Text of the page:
Datasets as described in the research paper "Intrusion Detection using Network Traffic Profiling and Machine Learning for IoT Applications".There are two main dataset provided here, firstly is the data relating to the initial training of the machine learning module for both normal and malicious traffic, these are in binary visulisation format, compresed into the document traffic-dataset.zip.
Each dataset is provided in compressed ZIP files, no password protection is present and no malicious files are contained herein, only their network traffic and image representations relevant to the project.
Smart speakers and voice-based virtual assistants are core components for the success of the IoT paradigm. Unfortunately, they are vulnerable to various privacy threats exploiting machine learning to analyze the generated encrypted traffic. To cope with that, deep adversarial learning approaches can be used to build black-box countermeasures altering the network traffic (e.g., via packet padding) and its statistical information.
This dataset contains several pcap files generated by the Google Home smart speaker placed under different conditions.
- Mic_on_off_8h contains two pcap files generated by keeping the microphone on (with silence) and off for 8 hours respectively.
- Mic_on_off_gquic_8h contains two pcap files generated by keeping the microphone on (with silence) and off for 8 hours respectively, excluding all network traffic not belonging to the google: gquic protocol.
- Mic_on_off_noise_3d contains three pcap files generated by holding on (with silence), off, and on (with noise) the microphone respectively for 3 days.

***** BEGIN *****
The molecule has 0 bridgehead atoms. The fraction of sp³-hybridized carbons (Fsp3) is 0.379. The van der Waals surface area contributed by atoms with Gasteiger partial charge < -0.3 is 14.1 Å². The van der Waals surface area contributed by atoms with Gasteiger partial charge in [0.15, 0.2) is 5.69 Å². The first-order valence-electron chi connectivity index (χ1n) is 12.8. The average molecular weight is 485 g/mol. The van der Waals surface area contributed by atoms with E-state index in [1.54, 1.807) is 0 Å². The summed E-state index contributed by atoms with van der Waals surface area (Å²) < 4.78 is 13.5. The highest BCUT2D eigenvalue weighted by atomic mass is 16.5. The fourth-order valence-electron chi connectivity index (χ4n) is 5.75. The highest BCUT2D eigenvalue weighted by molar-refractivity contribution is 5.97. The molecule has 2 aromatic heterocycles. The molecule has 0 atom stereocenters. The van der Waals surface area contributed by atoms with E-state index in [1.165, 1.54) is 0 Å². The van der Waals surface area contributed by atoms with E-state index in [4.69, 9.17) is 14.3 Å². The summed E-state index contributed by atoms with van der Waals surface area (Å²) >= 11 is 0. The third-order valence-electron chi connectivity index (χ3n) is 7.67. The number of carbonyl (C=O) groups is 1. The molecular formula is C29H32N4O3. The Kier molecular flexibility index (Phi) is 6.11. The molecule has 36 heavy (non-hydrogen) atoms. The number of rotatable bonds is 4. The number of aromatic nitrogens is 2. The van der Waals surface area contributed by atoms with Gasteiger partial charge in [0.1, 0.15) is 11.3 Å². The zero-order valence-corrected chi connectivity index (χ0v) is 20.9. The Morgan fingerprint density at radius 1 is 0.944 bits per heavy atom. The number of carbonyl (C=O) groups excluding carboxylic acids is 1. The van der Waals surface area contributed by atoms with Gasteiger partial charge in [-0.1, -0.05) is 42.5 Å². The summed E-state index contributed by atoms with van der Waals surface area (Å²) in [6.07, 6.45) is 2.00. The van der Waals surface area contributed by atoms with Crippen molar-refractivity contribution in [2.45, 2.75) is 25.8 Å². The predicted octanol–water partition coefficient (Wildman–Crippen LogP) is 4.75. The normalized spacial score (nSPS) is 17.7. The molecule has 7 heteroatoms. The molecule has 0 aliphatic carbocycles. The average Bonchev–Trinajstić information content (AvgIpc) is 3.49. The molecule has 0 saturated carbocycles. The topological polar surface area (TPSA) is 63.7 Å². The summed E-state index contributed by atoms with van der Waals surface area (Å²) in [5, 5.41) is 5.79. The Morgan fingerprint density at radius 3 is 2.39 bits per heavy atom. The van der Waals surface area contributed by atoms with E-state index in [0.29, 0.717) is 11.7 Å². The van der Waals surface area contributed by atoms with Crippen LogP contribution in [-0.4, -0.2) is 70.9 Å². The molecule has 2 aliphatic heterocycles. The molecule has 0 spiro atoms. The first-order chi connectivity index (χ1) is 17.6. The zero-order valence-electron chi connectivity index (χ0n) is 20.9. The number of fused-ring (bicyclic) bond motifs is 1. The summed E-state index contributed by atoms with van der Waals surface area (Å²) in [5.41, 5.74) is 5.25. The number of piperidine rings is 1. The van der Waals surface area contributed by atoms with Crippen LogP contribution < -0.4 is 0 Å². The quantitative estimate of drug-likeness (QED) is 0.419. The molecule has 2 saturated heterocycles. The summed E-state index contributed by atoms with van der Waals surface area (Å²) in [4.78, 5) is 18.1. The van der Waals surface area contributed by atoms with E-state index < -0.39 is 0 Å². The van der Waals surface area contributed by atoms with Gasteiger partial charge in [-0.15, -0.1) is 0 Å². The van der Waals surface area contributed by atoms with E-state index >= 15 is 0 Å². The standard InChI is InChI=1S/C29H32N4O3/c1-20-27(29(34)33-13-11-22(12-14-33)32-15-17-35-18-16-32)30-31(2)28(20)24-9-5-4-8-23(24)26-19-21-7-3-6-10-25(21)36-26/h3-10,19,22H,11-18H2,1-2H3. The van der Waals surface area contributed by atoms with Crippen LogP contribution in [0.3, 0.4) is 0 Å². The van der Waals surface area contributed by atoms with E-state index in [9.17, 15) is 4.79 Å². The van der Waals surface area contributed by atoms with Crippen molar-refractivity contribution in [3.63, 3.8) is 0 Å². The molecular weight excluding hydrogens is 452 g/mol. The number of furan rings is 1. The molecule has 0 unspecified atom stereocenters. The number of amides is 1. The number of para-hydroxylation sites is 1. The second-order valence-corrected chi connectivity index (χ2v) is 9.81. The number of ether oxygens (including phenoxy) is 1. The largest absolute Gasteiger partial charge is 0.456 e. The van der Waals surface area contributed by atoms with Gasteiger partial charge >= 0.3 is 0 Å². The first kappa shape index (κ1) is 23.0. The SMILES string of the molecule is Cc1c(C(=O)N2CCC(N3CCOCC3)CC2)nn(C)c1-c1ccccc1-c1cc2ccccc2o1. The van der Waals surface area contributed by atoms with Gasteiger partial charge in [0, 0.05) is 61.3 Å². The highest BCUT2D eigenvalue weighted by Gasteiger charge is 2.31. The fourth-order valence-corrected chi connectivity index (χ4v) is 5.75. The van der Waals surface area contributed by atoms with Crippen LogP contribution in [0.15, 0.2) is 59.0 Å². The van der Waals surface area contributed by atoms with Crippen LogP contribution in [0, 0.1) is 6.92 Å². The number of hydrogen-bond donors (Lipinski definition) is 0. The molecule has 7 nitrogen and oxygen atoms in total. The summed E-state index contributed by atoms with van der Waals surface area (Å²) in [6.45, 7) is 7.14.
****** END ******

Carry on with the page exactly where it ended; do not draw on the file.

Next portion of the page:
- Mic_on_off_noise_gquic_3d contains three pcap files generated by holding on (with silence), off, and on (with noise) the microphone respectively for 3 days. excluding all network traffic not belonging to the google protocol: gquic.
- media_pcap_anonymized contains several pcap files after the execution of queries such as "Whats' the latest news?" or "Play some music" (On each file has been stored network traffic collected after the execution of one query).
- travel_pcap_anonymized contains several pcap files after the execution of queries such as "How is the weather today?" (On each file has been stored network traffic collected after the execution of one query).
- utilities_pcap_anonymized contains several pcap files after the execution of queries such as "What's on my agenda today?" or "What time is it?" (On each file has been stored network traffic collected after the execution of one query).
This dataset is part of my Master's research on malware detection and classification using the XGBoost library on Nvidia GPU. The dataset is a collection of 1.55 million of 1000 API import features extract from jsonl format of the EMBER dataset 2017 v2 and 2018. All data is pre-processing, duplicated records are removed. The dataset contains 800,000 malware and 750,000 "goodware" samples.